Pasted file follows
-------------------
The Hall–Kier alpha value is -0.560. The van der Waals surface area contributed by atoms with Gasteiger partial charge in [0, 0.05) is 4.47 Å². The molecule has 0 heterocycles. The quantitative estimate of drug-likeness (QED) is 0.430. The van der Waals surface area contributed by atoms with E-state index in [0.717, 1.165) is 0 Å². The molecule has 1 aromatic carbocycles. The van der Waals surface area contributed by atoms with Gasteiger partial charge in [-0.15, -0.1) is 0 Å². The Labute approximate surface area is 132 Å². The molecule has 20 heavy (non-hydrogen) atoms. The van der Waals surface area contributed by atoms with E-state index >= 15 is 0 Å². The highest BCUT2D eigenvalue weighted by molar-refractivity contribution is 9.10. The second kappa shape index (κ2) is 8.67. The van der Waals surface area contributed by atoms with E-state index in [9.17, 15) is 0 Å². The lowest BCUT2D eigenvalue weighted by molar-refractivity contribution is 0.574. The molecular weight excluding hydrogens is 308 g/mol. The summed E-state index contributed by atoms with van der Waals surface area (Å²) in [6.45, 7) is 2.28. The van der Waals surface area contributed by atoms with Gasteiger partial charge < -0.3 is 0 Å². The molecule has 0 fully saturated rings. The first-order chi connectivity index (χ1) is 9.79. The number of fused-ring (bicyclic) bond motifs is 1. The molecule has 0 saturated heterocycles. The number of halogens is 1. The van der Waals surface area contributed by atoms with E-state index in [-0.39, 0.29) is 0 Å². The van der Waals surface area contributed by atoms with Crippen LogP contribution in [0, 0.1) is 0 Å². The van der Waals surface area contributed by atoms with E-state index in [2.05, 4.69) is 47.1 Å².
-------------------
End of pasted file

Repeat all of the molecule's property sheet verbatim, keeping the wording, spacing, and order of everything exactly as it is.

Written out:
The Hall–Kier alpha value is -0.560. The van der Waals surface area contributed by atoms with Gasteiger partial charge in [0, 0.05) is 4.47 Å². The molecule has 0 heterocycles. The quantitative estimate of drug-likeness (QED) is 0.430. The van der Waals surface area contributed by atoms with E-state index in [0.717, 1.165) is 0 Å². The molecule has 1 aromatic carbocycles. The van der Waals surface area contributed by atoms with Gasteiger partial charge in [-0.15, -0.1) is 0 Å². The Labute approximate surface area is 132 Å². The molecule has 20 heavy (non-hydrogen) atoms. The van der Waals surface area contributed by atoms with E-state index >= 15 is 0 Å². The highest BCUT2D eigenvalue weighted by molar-refractivity contribution is 9.10. The second kappa shape index (κ2) is 8.67. The van der Waals surface area contributed by atoms with E-state index in [9.17, 15) is 0 Å². The lowest BCUT2D eigenvalue weighted by molar-refractivity contribution is 0.574. The molecular weight excluding hydrogens is 308 g/mol. The summed E-state index contributed by atoms with van der Waals surface area (Å²) in [6.45, 7) is 2.28. The van der Waals surface area contributed by atoms with Gasteiger partial charge < -0.3 is 0 Å². The molecule has 0 fully saturated rings. The first-order chi connectivity index (χ1) is 9.79. The number of fused-ring (bicyclic) bond motifs is 1. The molecule has 0 saturated heterocycles. The number of halogens is 1. The van der Waals surface area contributed by atoms with E-state index in [-0.39, 0.29) is 0 Å². The van der Waals surface area contributed by atoms with Crippen LogP contribution in [0, 0.1) is 0 Å². The van der Waals surface area contributed by atoms with E-state index in [2.05, 4.69) is 47.1 Å².